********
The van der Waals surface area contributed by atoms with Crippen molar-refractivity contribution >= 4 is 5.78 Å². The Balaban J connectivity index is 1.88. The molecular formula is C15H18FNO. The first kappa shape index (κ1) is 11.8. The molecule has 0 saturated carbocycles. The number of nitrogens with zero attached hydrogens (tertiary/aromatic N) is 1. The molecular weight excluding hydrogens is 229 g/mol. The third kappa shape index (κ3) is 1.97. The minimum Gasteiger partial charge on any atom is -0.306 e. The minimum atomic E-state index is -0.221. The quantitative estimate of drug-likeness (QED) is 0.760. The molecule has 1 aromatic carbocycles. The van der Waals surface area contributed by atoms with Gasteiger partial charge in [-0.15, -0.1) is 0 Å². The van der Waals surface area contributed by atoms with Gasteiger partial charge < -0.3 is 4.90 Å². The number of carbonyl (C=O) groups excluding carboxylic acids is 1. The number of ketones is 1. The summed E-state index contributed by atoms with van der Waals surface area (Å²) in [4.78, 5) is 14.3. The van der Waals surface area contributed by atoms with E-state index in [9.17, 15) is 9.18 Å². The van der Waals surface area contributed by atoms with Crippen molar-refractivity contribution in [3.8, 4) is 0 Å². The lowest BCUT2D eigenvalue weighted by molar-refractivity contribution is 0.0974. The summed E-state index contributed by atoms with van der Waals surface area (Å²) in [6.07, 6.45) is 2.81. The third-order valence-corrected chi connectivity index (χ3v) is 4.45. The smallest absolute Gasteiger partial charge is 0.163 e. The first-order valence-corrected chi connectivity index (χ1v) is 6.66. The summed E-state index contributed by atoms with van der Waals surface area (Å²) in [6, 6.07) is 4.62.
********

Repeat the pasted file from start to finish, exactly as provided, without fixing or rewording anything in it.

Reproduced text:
The van der Waals surface area contributed by atoms with Crippen molar-refractivity contribution >= 4 is 5.78 Å². The Balaban J connectivity index is 1.88. The molecular formula is C15H18FNO. The first kappa shape index (κ1) is 11.8. The molecule has 0 saturated carbocycles. The number of nitrogens with zero attached hydrogens (tertiary/aromatic N) is 1. The molecular weight excluding hydrogens is 229 g/mol. The third kappa shape index (κ3) is 1.97. The minimum Gasteiger partial charge on any atom is -0.306 e. The minimum atomic E-state index is -0.221. The quantitative estimate of drug-likeness (QED) is 0.760. The molecule has 1 aromatic carbocycles. The van der Waals surface area contributed by atoms with Gasteiger partial charge in [-0.15, -0.1) is 0 Å². The van der Waals surface area contributed by atoms with Gasteiger partial charge < -0.3 is 4.90 Å². The number of carbonyl (C=O) groups excluding carboxylic acids is 1. The number of ketones is 1. The summed E-state index contributed by atoms with van der Waals surface area (Å²) in [4.78, 5) is 14.3. The van der Waals surface area contributed by atoms with E-state index in [9.17, 15) is 9.18 Å². The van der Waals surface area contributed by atoms with Crippen molar-refractivity contribution in [3.8, 4) is 0 Å². The lowest BCUT2D eigenvalue weighted by molar-refractivity contribution is 0.0974. The summed E-state index contributed by atoms with van der Waals surface area (Å²) in [6.07, 6.45) is 2.81. The third-order valence-corrected chi connectivity index (χ3v) is 4.45. The smallest absolute Gasteiger partial charge is 0.163 e. The first-order valence-corrected chi connectivity index (χ1v) is 6.66. The summed E-state index contributed by atoms with van der Waals surface area (Å²) in [6, 6.07) is 4.62.